MADISON, Wis. (AP) — A jury on Thursday found a former Wisconsin sheriff’s deputy with Lou Gehrig’s disease not legally responsible in the killing of his wife and sister-in-law.
Andrew Steele, 40, will be committed for life to the Wisconsin Department of Health Services, which will conduct a predisposition investigation. The presiding judge, Nicholas McNamara, will then decide whether Steele, a native of Saginaw Township, Michigan, should be sent to an institution or released.
Steele showed little emotion as a judge in Dane County read the verdict early Thursday after a jury deliberated for about 10 hours through the night.
Defense attorney Jessa Nicholson was one of the lawyers who convinced jurors that Steele suffered from a neurocognitive disorder as a result of the disease.
“I’m proud that the science triumphed over the emotion, I’m proud that the jury was conscientious, that they listened to all of the evidence and they reached the right result,” Nicholson said.
Steele, a former Dane County deputy, pleaded not guilty by reason of mental disease to two counts of first-degree intentional homicide in the Aug. 22 deaths of his 39-year-old wife, Ashlee Steele, and her sister, 38-year-old Kacee Tollefsbol of Lake Elmo, Minnesota.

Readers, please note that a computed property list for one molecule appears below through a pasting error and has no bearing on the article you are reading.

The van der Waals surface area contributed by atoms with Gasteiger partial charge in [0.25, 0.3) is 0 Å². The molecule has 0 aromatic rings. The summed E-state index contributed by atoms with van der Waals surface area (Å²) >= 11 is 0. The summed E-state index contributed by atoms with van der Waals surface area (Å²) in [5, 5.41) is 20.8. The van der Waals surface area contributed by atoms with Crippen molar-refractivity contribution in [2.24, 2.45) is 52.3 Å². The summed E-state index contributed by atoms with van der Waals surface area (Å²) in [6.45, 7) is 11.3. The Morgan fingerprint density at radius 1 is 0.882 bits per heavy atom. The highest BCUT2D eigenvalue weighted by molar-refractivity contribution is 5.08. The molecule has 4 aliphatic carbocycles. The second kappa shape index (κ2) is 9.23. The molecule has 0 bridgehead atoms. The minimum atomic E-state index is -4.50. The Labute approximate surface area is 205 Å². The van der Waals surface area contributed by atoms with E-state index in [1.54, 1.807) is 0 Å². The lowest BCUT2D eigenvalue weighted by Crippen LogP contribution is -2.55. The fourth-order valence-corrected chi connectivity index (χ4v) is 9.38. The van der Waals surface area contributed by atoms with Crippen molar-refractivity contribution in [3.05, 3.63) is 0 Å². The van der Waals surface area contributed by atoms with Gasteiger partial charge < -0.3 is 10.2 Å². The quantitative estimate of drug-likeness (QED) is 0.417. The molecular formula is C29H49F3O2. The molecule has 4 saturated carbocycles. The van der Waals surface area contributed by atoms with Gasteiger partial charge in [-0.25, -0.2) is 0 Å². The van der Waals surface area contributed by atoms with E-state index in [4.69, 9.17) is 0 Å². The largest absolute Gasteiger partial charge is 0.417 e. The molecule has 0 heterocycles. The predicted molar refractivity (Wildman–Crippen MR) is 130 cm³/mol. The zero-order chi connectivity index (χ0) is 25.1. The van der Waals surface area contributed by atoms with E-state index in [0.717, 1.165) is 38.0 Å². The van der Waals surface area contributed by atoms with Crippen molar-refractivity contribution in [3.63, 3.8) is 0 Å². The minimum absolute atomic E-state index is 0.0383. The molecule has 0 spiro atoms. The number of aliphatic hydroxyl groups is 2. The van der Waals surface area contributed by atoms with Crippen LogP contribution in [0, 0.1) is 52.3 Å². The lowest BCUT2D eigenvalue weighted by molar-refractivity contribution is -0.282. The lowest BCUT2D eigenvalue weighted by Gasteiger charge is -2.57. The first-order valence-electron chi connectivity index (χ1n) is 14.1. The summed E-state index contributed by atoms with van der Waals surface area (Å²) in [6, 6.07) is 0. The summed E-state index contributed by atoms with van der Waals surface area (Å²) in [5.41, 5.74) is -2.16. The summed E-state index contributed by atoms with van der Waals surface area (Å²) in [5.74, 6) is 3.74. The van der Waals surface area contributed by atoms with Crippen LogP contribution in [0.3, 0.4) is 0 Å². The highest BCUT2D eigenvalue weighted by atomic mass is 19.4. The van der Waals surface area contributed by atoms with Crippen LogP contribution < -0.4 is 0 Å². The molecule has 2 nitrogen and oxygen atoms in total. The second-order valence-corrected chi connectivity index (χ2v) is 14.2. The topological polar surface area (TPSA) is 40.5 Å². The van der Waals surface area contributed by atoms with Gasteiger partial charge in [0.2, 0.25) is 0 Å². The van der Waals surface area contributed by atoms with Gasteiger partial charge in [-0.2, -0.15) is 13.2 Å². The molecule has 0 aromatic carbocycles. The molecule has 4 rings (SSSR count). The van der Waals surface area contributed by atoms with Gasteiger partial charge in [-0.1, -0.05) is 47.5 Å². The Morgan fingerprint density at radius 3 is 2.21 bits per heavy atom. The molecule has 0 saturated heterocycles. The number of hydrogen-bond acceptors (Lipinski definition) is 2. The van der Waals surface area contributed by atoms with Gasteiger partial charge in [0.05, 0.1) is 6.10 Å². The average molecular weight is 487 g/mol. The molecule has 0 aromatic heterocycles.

Ashlee Steele was strangled with a plastic zip tie and shot in the head at the couple’s home near Madison. Tollefsbol was beaten and shot in the lower abdomen, but managed to call 911. Steele tried to kill himself with carbon monoxide by lighting charcoal in the laundry room of the home, investigators said.
Prosecutors said Steele suffered from a depression disorder but was not insane, and that he planned the murders.
“Obviously we’re very disappointed in the jury’s verdict,” said Assistant District Attorney Paul Barnett, “but we do respect the process and we do respect the verdict. We do disagree with it.”
Lou Gehrig’s disease, also called amyotrophic lateral sclerosis, or ALS, attacks motor neurons, cells that control muscles.
Assistant District Attorney Andrea Raymond said that the defense’s case “vilifies people with ALS,” and implied that the 10 to 20 percent of people with ALS who also have frontotemporal dementia could commit violent acts like Steele, the State Journal reported.
“Reality and common sense tells you this is nonsense,” she said.
Nicholson said she hoped that the verdict would lead to further study of the relationship between criminality and brain damage.
“Brain disorders should be looked at in the context of the legal system,” Nicholson said. “I think today does start to establish precedent that we need to take brain damage seriously and we need to look at the way that people’s functioning is affected by neurological issues rather than just traditionally psychological issues.”
The jury’s verdict was not unanimous, with two of the 12 jurors dissenting.
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